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Gas drilling, storage taken up in Watkins Glen

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Emma Jacobs
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WSKG
Experts brought lessons from Pennsylvania to Watkins Glen.

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Residents of Watkins Glen aren't sure what gas drilling in the Marcellus Shale has in store for their corner of the Finger Lakes.

Speaking Wednesday night, Penn State's Tim Kelsey said the most uncertain and challenging times in the drilling process will come early in New York -- like they have in Pennsylvania.

As it happens, he says that those times are also exactly when communities need to start planning if they're going to benefit from drilling in the long run.

"The timing is big up front, but then it scales back dramatically," said Kelsey. "And you've got to be planning for when it scales back so you don't get caught."

Kelsey, along with Cornell's Susan Christopherson, presented on the economic - not the environmental - impacts of drilling to a crowd of several hundred. The attendees were packed into the ballroom of a hotel at the southern tip of Seneca Lake.

"It seems as time goes by that the level of public angst and concern about shale has been increasing over time," noted Tim Kelsey, who has been working on gas drilling for the past three years.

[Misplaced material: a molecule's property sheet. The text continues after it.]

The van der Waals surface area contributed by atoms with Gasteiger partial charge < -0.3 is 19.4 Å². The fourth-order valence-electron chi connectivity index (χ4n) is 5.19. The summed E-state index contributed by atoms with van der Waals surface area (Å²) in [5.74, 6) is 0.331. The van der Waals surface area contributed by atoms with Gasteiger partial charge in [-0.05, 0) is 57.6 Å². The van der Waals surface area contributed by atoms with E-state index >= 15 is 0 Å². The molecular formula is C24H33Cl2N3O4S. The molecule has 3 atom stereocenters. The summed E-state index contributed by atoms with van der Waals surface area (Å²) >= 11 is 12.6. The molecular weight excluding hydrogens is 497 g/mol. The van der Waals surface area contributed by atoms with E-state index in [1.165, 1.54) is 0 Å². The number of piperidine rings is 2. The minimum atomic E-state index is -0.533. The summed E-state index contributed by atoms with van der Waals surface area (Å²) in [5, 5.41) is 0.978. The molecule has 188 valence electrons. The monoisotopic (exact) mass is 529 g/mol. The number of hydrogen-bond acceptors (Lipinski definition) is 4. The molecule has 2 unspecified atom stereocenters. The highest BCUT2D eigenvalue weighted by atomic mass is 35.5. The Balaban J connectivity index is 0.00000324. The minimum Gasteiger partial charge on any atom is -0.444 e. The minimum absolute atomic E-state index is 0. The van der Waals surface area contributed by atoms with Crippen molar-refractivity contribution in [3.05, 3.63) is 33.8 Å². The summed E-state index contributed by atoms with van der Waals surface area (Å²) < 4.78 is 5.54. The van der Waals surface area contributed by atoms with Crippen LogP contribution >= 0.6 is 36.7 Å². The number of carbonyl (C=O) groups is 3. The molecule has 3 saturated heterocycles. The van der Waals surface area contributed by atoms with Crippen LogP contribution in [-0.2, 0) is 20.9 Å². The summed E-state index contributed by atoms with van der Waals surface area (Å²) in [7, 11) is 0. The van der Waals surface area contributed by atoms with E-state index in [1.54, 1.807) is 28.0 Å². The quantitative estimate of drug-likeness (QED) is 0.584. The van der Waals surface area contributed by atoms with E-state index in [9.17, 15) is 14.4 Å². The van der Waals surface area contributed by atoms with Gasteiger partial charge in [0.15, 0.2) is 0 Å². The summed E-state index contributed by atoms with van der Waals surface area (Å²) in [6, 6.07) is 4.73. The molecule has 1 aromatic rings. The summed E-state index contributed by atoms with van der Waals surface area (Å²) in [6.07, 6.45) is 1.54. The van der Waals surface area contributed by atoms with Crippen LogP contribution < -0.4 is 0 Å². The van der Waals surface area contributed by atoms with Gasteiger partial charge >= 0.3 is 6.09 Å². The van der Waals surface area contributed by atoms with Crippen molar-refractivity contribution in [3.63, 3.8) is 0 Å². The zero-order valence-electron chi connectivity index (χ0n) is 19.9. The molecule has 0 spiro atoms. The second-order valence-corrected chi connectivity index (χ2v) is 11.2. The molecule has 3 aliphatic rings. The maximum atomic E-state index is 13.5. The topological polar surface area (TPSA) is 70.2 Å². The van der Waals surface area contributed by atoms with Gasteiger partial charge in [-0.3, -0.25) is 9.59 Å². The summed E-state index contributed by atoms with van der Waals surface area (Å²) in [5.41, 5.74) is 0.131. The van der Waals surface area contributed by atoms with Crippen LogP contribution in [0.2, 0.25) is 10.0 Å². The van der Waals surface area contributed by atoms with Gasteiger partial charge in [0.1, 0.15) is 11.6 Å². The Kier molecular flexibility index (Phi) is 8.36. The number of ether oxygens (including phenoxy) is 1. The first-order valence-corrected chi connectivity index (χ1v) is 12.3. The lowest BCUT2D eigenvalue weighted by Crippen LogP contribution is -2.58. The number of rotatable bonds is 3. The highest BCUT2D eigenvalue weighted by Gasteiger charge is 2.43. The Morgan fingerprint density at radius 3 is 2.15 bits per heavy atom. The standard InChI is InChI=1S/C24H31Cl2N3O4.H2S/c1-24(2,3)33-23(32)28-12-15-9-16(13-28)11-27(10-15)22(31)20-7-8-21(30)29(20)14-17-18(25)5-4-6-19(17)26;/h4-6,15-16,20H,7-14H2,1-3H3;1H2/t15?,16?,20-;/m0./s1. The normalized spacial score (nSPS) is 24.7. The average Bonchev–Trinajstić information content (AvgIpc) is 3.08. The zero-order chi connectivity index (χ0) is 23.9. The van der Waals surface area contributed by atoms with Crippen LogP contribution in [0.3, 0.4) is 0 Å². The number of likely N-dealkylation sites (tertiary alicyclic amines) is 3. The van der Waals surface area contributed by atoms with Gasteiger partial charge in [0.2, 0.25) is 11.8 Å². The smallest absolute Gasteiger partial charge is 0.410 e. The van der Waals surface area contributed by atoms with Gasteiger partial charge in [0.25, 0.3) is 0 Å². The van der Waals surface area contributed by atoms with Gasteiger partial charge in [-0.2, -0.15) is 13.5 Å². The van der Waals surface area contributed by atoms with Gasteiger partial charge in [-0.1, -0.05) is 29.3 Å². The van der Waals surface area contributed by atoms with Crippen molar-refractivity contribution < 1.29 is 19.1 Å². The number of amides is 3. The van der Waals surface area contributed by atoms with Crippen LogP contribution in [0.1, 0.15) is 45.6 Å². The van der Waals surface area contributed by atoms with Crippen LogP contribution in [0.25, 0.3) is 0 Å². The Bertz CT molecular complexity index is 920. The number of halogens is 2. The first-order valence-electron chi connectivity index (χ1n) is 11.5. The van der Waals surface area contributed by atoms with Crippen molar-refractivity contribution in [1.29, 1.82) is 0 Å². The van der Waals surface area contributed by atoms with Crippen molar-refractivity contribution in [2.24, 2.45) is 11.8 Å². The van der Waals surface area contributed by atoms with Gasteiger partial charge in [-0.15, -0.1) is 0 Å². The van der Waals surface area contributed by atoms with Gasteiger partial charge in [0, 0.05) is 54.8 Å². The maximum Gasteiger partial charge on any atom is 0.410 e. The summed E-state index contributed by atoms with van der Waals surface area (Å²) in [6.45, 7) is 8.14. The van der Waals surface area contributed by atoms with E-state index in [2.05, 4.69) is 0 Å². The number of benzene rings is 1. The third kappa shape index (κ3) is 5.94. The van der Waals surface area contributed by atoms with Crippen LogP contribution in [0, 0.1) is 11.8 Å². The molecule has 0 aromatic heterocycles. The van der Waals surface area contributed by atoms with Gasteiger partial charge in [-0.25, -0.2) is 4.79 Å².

The Watkins Glen chamber of Commerce teamed up with Cornell's Cooperative Extension to host the event. It was part of a two-day energy summit.

Chamber President Rebekah LaMoreaux said her organization wanted to provide more information for the area, which is at the edge of the shale formation. But LaMoreaux says the area has already been affected by drilling underway elsewhere.

"We're seeing a lot of economic impacts in this county even from the drilling that's happening in Pennsylvania, in terms of people coming and staying in the hotels who are actually working in Pennsylvania [and] increased people in our restaurants," LaMoreaux said.

More changes could come soon. Inergy, a company that stores and transports fuel, bought Schuyler County's US Salt in August of 2008 so that it could use the huge caverns produced during salt mining to store natural gas. The firm's local arm is called Finger Lakes LPG Storage.

As those plans have come closer to fruition, the group Gas Free Seneca announced plans to hold a public forum in mid-April. Inergy was in town last week and shared plans to hold a forum of its own, scheduled for the day before.

Drilling in the Marcellus Shale is currently on hold until state regulations are ironed out. The state Department of Environmental Conservation is expected to release a new draft of those regulations this summer.

Former WRVO/Central New York reporter for the Innovation Trail.
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